TOKYO (Reuters) - Years of heavy money printing by the Bank of Japan has made the bond market dysfunctional and fiscal policy heavily dependent on cheap money offered by the bank, a former BOJ deputy governor said, warning against expanding monetary stimulus further.
Toshiro Mutoh, who retains strong influence among policymakers, also said it would be hard for Japan to intervene in the currency market to stem yen gains unless the currency strengthens well below 100 to the dollar.
The yen stood around 104 to the dollar on Wednesday.
“It’s possible if the yen spikes beyond 100 to the dollar and heads toward 90 abruptly,” Mutoh told Reuters on Wednesday, when asked about the chance of yen-selling intervention by Japan.
“But Japan would need to explain its intentions thoroughly and gain the understanding of U.S. and European financial authorities. Otherwise, it will be hard to intervene,” said Mutoh, who also served as Japan’s top finance bureaucrat.
Governments of the world’s leading economies have an agreement to abstain from currency market intervention to manipulate foreign exchange rates.
Arresting unwelcome yen gains that hurt an export-reliant economy have been among the top priorities of policymakers, who have frequently offered verbal threats to speculators against pushing up the yen too much.
But analysts say Japan won’t be able to intervene given strong warnings by the United States to abide by a G20 agreement urging members to avoid competitive currency devaluations.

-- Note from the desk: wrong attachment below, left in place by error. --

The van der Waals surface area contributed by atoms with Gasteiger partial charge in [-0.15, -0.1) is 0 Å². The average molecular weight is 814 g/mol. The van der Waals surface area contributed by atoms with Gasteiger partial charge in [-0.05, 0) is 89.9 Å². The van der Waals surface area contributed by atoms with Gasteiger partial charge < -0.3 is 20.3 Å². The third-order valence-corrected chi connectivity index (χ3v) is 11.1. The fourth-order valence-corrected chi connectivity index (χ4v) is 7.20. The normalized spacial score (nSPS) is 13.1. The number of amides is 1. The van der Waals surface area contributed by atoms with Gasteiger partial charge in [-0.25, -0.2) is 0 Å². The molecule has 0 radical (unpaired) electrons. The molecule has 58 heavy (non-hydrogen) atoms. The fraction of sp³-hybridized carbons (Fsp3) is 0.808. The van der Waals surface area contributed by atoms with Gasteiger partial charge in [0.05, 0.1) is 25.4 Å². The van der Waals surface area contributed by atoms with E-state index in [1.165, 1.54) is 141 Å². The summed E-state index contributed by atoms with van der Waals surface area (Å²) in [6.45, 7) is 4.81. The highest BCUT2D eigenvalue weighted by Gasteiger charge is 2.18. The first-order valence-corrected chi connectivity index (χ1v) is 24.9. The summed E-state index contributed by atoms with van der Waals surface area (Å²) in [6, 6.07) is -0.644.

Having gobbled up a third of the Japanese government bond (JGB) market, the BOJ is also nearing the limit of its massive asset-buying program. Consequently it revamped its policy last month to target interest rates, in a shift of strategy from one that had rested on the pace of money printing.
Mutoh said the BOJ’s shift to a new framework was a welcome move that makes its policy more sustainable. But he warned against expanding monetary stimulus further and called on the BOJ to focus on the demerits of its ultra-easy policy.
“Japan’s bond market has essentially stopped functioning” under the BOJ’s new target of keeping 10-year JGB yields around zero percent, said Mutoh, now chairman of private think tank Daiwa Institute of Research.
Years of heavy money printing has also led to a growing sense among politicians that there was nothing wrong with boosting fiscal spending with cheaply-funded debt, Mutoh said.
“The boundary between fiscal and monetary policies has blurred. Fiscal and monetary policies are heavily reliant on each other. That’s among the harmful effects of the ultra-easy policy,” he said.
Under its new policy framework adopted last month, the BOJ now sets a minus 0.1 percent short-term rate target and a zero percent target for 10-year JGB yields. Its main means for easing would be to cut these interest rates.
Japan postponed a sales tax hike and plans a big stimulus package despite being saddled with a public debt twice the size of its economy and the worst among major advanced economies.
Editing by Simon Cameron-Moore